Anyone who is entrepreneurial does not only have to deal with the current day-to-day business. It is at least as important to keep an eye on future developments in order to be able to react in good time. In larger companies, entire departments deal with this topic, some of which develop extremely complex risk models. The problem, however, is that the more detailed the analysis should be and the further it extends into the future, the more computing power is required. At Deutsche Börse, for example, there are hundreds of variables that are required to depict macroeconomic developments on their own. But if employees want to see how changes in individual variables affect the overall risk, they have to live with limitations. If you wanted to calculate all the effects down to the last detail, this would take several months with classic computers.
The first quantum computers could be ready for use in 2025
Deutsche Börse has therefore launched a pilot project together with the startup Jos Quantum. The idea: quantum computers should be used to calculate the simulation. This could shorten the calculation time from several months to only around thirty minutes. However, the subjunctive must still be used here. Because IBM has meanwhile brought a commercial quantum computer onto the market . However, this is not yet more powerful than a classic supercomputer. The Jos Quantum experts therefore have to work with assumptions themselves. Nevertheless, they are quite optimistic: If politicians actually invest billions in the development of quantum computers over the next few years – as promised – they could be able to calculate Deutsche Börse's complex risk models as early as 2025. This result of the collaboration was positive enough to convince the company to pursue the matter further.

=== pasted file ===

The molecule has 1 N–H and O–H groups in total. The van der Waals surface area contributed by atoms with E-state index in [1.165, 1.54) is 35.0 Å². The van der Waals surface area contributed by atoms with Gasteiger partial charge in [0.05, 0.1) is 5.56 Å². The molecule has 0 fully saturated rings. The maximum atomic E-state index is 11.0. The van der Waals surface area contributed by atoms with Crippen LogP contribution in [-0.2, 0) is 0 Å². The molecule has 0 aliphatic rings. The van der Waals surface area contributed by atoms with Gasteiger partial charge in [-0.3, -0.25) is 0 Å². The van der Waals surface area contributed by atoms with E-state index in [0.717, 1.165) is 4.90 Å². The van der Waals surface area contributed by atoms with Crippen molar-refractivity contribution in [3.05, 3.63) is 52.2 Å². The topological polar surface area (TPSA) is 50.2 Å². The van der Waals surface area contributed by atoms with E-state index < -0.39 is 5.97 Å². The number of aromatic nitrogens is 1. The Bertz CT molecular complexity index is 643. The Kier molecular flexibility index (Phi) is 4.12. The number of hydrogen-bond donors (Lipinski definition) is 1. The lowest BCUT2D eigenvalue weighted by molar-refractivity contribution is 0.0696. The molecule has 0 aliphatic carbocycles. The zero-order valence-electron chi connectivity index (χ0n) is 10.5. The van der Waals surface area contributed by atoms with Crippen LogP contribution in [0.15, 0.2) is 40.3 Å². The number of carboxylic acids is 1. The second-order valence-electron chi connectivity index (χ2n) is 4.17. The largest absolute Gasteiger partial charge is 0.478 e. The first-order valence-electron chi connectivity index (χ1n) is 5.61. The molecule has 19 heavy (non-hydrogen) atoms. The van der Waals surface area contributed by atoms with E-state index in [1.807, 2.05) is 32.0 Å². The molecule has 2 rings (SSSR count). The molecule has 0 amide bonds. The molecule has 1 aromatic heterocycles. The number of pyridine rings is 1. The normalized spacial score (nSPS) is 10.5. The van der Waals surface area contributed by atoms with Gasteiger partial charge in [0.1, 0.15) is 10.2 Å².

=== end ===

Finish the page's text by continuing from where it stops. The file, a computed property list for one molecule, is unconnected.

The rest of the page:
Google is also doing research in this area
The risk analysis is already quite robust today. However, through the use of quantum computers, certain developments can be forecast even more precisely. In addition, the underlying skills could also be used in other obvious areas – such as analyzing credit risk. The great advantage of quantum computers is that the individual arithmetic units – called qbits – can not only assume state 1 or 0. Instead, they are able to embody multiple states at the same time. This in turn ensures that several arithmetic operations can be carried out in parallel – which, especially with complex models, massively reduces the computing time. However, this is not yet the case because the technology is still in its infancy. At least numerous well-known companies have dedicated themselves to the topic. In addition to IBM, this is also Google, for example .
Via: Cornell University